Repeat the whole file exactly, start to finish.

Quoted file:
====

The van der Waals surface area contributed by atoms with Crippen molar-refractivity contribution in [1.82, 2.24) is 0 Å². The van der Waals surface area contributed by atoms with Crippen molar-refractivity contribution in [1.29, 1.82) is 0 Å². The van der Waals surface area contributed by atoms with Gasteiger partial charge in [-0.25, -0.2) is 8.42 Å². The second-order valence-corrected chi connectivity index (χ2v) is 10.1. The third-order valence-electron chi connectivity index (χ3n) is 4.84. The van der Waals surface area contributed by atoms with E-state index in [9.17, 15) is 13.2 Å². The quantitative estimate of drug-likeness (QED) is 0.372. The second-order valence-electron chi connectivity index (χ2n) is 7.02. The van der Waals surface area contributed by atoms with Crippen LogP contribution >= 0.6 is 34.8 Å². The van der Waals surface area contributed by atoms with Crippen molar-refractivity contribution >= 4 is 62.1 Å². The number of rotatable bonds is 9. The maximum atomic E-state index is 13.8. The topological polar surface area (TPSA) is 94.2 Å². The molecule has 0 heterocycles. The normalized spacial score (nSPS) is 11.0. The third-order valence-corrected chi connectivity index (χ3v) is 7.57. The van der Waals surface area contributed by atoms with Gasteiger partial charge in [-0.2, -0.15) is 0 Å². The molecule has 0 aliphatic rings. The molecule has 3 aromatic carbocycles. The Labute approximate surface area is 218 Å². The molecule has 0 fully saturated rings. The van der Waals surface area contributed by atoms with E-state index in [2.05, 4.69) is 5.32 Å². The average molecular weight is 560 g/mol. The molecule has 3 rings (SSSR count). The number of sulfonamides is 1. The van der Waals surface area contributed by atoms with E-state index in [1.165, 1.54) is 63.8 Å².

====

The van der Waals surface area contributed by atoms with Crippen molar-refractivity contribution in [1.82, 2.24) is 0 Å². The van der Waals surface area contributed by atoms with Crippen molar-refractivity contribution in [1.29, 1.82) is 0 Å². The van der Waals surface area contributed by atoms with Gasteiger partial charge in [-0.25, -0.2) is 8.42 Å². The second-order valence-corrected chi connectivity index (χ2v) is 10.1. The third-order valence-electron chi connectivity index (χ3n) is 4.84. The van der Waals surface area contributed by atoms with E-state index in [9.17, 15) is 13.2 Å². The quantitative estimate of drug-likeness (QED) is 0.372. The second-order valence-electron chi connectivity index (χ2n) is 7.02. The van der Waals surface area contributed by atoms with Crippen LogP contribution >= 0.6 is 34.8 Å². The van der Waals surface area contributed by atoms with Crippen molar-refractivity contribution >= 4 is 62.1 Å². The number of rotatable bonds is 9. The maximum atomic E-state index is 13.8. The topological polar surface area (TPSA) is 94.2 Å². The molecule has 0 heterocycles. The normalized spacial score (nSPS) is 11.0. The third-order valence-corrected chi connectivity index (χ3v) is 7.57. The van der Waals surface area contributed by atoms with Gasteiger partial charge in [-0.2, -0.15) is 0 Å². The molecule has 0 aliphatic rings. The molecule has 3 aromatic carbocycles. The Labute approximate surface area is 218 Å². The molecule has 0 fully saturated rings. The van der Waals surface area contributed by atoms with E-state index in [2.05, 4.69) is 5.32 Å². The average molecular weight is 560 g/mol. The molecule has 3 rings (SSSR count). The number of sulfonamides is 1. The van der Waals surface area contributed by atoms with E-state index in [1.165, 1.54) is 63.8 Å².